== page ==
South Africa to resume Covid-19 grants

After millions go unpaid.
Image: Barbara Maregele, GroundUp

South Africa will resume payment of a Covid-19 grant after millions of people who rely on the stipend went unpaid for two months.

The so-called Social Relief of Distress, or SRD grant, wasn’t remitted in April and May after the government changed the criteria for the payments, according to the Johannesburg-based Institute for Economic Justice. More than 10 million beneficiaries of the stipend have been affected, it said in a statement this week.

“The grants will resume next week and the beneficiaries will get backpay for the months they were not paid out,” President Cyril Ramaphosa told reporters at a briefing Friday in Cape Town.

The SRD grant was first paid in 2020 as a temporary measure to support individuals affected by the fallout from the coronavirus pandemic. It was reintroduced in the wake of deadly riots, looting and arson in July last year and subsequently has been extended until March 2023.

South Africa’s governing African National Congress has held up its social security program as one of its greatest successes taken to alleviate poverty in one of the world’s most unequal nations. Before the Covid-19 stipend, more than 18 million people, or almost a third of the population, received state aid.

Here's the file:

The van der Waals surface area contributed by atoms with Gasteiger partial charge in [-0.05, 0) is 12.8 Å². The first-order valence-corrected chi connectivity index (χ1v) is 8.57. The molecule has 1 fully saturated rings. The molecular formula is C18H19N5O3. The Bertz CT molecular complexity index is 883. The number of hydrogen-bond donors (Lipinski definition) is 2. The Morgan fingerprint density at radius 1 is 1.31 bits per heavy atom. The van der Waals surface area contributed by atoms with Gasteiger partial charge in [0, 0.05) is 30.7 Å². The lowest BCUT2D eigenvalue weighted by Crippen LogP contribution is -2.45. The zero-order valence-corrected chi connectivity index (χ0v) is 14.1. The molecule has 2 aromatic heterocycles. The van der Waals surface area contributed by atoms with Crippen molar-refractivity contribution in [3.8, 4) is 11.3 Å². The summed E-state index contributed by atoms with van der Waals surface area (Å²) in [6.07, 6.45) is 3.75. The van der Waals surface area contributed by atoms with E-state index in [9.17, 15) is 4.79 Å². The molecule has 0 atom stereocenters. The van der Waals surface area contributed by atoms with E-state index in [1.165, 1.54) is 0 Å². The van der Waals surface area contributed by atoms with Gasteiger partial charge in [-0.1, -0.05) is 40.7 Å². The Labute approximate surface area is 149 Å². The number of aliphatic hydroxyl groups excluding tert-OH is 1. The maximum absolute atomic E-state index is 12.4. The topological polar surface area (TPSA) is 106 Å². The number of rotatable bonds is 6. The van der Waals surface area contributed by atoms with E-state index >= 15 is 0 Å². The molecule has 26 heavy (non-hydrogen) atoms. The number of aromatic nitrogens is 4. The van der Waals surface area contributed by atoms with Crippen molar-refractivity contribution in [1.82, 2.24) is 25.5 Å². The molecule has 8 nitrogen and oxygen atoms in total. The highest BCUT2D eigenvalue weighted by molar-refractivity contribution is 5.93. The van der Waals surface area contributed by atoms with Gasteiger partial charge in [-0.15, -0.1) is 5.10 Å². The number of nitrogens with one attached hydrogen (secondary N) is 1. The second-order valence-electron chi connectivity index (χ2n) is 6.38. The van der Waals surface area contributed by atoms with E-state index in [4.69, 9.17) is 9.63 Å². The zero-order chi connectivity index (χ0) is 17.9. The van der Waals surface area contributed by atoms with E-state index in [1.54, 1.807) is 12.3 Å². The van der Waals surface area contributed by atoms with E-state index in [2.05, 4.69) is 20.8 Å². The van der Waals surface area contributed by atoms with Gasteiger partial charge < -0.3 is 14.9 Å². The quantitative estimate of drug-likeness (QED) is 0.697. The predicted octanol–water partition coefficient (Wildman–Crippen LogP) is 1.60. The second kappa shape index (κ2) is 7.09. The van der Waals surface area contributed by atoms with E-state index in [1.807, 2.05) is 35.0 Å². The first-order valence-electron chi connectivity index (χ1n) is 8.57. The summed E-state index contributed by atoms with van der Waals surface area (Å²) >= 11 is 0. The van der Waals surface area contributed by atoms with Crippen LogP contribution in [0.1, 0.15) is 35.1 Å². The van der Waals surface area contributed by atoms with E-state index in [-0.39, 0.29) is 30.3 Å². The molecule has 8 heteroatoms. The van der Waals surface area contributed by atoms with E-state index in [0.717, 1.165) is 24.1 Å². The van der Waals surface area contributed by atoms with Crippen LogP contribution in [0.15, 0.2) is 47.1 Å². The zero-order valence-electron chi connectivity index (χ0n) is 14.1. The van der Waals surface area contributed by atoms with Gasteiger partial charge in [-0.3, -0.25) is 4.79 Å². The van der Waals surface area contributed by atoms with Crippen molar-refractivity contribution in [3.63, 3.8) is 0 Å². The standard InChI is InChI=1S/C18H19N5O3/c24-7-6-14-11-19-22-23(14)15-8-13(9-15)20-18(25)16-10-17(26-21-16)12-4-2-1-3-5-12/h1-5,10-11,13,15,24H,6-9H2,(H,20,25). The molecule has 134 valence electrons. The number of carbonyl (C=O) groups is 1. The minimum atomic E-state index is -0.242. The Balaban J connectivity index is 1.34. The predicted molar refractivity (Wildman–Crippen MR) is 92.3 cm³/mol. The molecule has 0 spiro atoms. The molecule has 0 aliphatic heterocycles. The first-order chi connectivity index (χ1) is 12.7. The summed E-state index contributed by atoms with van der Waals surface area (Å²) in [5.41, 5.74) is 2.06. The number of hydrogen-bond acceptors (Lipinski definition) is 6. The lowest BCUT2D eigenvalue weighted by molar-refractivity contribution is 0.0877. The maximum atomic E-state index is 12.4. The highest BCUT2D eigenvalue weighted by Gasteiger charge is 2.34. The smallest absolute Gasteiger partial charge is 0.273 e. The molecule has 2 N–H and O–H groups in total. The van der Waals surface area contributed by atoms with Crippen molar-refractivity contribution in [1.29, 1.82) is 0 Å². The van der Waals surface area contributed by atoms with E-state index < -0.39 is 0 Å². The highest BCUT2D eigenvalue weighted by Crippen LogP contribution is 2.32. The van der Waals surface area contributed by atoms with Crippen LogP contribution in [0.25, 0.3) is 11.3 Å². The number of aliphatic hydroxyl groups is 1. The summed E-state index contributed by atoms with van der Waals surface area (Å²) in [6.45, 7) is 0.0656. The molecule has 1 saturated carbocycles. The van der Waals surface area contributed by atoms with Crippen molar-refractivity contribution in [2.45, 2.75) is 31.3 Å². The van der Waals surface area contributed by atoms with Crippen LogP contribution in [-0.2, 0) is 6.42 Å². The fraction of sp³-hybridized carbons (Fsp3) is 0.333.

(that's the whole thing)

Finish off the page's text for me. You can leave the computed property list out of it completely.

One of the obstacles to payments has been difficulties faced by the state-owned South African Post Office in rendering services to grant beneficiaries, according to the Black Sash, a Johannesburg-based advocacy group. Problems encountered by the SAPO included cash shortages, non-payment of staff and the closure of post offices.

“Safety and security at many SAPO branches have deteriorated alarmingly, which poses a threat to grant beneficiaries, particularly women, the elderly, and persons living with disabilities,” the Black Sash said. “There are inadequate security measures in place at sites because of SAPO’s flagging finances.”

Department of Social Development spokeswoman Lumka Oliphant, Paseka Letsatsi of the South African Social Security Agency, or Sassa, and SAPO spokesman Johan Kruger didn’t respond to phone calls and emails seeking comment.

South Africa will spend 3.9% of gross domestic product on welfare, mostly in the form of child support and pensions, in the current fiscal year. That’s more than most countries and will amount to 248 billion rand.

© 2022 Bloomberg L.P.

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No Covid but the wastage continues.
Incentivising people not to look for work !!!!!!!!!!!!!!!!!!

it is a bit weird that there is a big blow-up about the theft of 50million from his farm but he can announce 3500million grants per month

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